Thursday, February 3, 2011

Shell Net Income Rises on Higher Oil Prices, Output

(Bloomberg) -- Royal Dutch Shell Plc, Europe’s biggest oil company, said fourth-quarter profit tripled on higher oil prices as it starts projects from Qatar to Brazil.

Net income increased to $6.79 billion from $1.96 billion a year earlier, The Hague-based company said in a statement today. Excluding one-time items and inventory changes, Shell missed analyst estimates.

“Shell is bringing onstream the projects that it has invested in, and is reaping the benefits in terms of profit growth,” said Dirk Hoozemans, who helps manage the equivalent of $21 billion at Rotterdam-based Robeco Group.

Chief Executive Officer Peter Voser is ramping up production with a $100 billion investment plan. This year, Shell will start the Pearl gas-to-liquids and Qatargas 4 liquefied natural-gas ventures in the Middle East, helping to boost output to the equivalent of 3.5 million barrels of oil a day in 2012.

Excluding one-time items and inventory changes, Shell earned $4.1 billion. That missed the $4.7 billion mean estimate of 16 analysts surveyed by Bloomberg.

Close rival BP Plc posted adjusted profit of $4.4 billion earlier this week, missing analysts’ expectations of $5 billion. Exxon Mobil Corp., the world’s largest company, reported its highest quarterly net income in more than two years of $9.25 billion.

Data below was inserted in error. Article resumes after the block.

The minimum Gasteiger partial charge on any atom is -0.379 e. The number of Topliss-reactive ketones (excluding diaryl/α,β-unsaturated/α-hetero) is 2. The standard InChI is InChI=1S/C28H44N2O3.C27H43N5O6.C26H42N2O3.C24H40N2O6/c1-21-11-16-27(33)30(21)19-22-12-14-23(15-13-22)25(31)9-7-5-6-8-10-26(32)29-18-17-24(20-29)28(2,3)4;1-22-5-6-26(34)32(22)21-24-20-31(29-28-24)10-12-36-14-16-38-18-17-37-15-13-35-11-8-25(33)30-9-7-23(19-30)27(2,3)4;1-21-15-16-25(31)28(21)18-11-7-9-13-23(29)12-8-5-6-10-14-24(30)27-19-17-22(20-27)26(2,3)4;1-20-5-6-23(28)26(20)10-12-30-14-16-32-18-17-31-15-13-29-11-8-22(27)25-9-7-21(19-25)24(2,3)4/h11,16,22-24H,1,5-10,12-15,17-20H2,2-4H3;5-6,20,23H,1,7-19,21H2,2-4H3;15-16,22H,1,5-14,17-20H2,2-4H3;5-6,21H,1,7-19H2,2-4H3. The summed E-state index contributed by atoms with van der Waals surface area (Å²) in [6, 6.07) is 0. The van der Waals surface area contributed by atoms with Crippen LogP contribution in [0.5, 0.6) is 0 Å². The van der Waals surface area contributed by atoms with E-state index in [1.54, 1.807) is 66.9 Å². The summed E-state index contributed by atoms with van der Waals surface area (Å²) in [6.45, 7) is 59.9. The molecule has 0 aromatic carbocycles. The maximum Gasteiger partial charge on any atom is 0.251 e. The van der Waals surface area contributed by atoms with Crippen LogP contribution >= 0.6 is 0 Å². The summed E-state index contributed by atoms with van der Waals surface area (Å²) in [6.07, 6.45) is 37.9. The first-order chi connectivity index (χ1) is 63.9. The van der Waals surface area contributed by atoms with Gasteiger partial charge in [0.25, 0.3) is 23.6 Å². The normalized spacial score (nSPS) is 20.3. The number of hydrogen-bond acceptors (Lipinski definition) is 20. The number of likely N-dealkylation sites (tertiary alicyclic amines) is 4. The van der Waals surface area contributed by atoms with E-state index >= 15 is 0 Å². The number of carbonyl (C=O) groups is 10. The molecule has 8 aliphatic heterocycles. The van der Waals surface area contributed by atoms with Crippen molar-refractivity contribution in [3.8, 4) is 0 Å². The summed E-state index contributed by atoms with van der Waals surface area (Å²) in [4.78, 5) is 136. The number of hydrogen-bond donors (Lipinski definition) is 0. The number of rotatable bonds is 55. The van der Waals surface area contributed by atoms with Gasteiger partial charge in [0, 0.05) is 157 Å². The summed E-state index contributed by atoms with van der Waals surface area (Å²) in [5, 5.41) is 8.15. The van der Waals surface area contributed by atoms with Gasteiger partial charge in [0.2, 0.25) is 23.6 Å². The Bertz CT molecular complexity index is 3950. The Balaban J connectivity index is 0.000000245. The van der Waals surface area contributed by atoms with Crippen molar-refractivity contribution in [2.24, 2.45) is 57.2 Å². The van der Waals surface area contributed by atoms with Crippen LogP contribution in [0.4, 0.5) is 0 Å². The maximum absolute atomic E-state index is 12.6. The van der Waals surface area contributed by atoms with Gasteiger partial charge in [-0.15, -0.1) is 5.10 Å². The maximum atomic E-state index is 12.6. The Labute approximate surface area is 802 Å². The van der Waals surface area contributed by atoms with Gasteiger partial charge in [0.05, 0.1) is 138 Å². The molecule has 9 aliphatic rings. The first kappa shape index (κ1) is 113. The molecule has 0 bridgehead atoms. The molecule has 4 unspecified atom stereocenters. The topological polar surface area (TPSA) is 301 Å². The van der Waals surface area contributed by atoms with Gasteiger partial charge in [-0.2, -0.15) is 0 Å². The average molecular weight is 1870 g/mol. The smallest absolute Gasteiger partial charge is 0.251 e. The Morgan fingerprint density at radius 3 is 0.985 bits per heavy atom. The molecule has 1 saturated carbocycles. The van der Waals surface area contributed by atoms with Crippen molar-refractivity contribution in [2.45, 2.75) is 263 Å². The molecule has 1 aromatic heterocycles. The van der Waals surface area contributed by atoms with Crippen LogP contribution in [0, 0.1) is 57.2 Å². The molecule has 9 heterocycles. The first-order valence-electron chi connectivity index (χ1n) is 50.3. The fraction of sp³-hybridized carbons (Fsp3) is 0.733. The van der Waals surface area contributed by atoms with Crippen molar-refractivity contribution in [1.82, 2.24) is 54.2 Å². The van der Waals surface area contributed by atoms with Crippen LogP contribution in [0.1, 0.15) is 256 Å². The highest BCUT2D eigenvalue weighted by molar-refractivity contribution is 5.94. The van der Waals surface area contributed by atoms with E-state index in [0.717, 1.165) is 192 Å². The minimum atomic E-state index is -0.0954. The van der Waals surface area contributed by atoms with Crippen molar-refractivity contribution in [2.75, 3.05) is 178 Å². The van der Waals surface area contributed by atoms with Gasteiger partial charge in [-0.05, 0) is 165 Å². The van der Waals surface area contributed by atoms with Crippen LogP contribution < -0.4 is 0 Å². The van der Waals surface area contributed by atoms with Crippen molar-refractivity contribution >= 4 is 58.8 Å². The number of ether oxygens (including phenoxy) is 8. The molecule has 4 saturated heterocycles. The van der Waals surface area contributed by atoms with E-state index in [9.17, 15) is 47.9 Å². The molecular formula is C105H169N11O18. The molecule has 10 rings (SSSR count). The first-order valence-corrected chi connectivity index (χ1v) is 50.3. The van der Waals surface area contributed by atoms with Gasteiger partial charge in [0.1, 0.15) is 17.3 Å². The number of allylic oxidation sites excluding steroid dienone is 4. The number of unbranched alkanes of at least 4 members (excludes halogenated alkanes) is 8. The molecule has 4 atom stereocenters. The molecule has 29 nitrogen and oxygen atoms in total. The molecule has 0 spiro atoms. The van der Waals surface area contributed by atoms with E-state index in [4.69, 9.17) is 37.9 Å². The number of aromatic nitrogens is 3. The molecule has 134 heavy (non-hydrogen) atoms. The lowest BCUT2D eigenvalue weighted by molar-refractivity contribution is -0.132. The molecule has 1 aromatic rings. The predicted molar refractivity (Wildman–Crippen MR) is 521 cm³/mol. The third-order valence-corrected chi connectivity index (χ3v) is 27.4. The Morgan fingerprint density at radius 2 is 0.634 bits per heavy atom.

Full-year production at Shell rose 5.5 percent to 3.314 million barrels of oil equivalent a day, up from 3.142 million barrels in the year-earlier period.

Brent oil averaged 16 percent more in the fourth quarter than the year-earlier period. U.K. natural-gas prices were 88 percent higher.

Reverse Decline

Shell last year has managed to reverse a seven-year drop in production after starting projects in Brazil, Nigeria, Canada and the Gulf of Mexico. It has been assessing more than 35 projects to maintain output growth until 2020. Shell has estimated cash flow will grow 80 percent in the three years to 2012 with oil averaging $80 a barrel.

“Shell offers a good level of portfolio depth to underpin longer-term growth aspirations,” Alastair Syme, a London-based analyst at Citigroup Inc., wrote in a report. “Much of this growth is front-end loaded in the 2011-13 timeframe as the company starts to enjoy the fruits of what has been a heavy investment program.”

Of the 36 analysts that cover Shell, 27 recommend buying the shares, eight have “hold’ ratings and one advises investors to sell the stock.

BP expects production to fall 11 percent to about 3.4 million barrels a day of oil equivalent this year, partly after delaying projects in Alaska and the Gulf of Mexico following the worst oil spill in U.S. history.

In October, Shell said it expected to book charges in the fourth quarter arising from disruptions to drilling in the Gulf of Mexico. Production from the region, which accounts for about a third of Shell’s total production in the Americas, will be 40,000 barrels less a day than previously expected this year.

--Editors: Stephen Cunningham, Jonas Bergman.

To contact the reporter on this story: Eduard Gismatullin in London at

To contact the editor responsible for this story: Will Kennedy at

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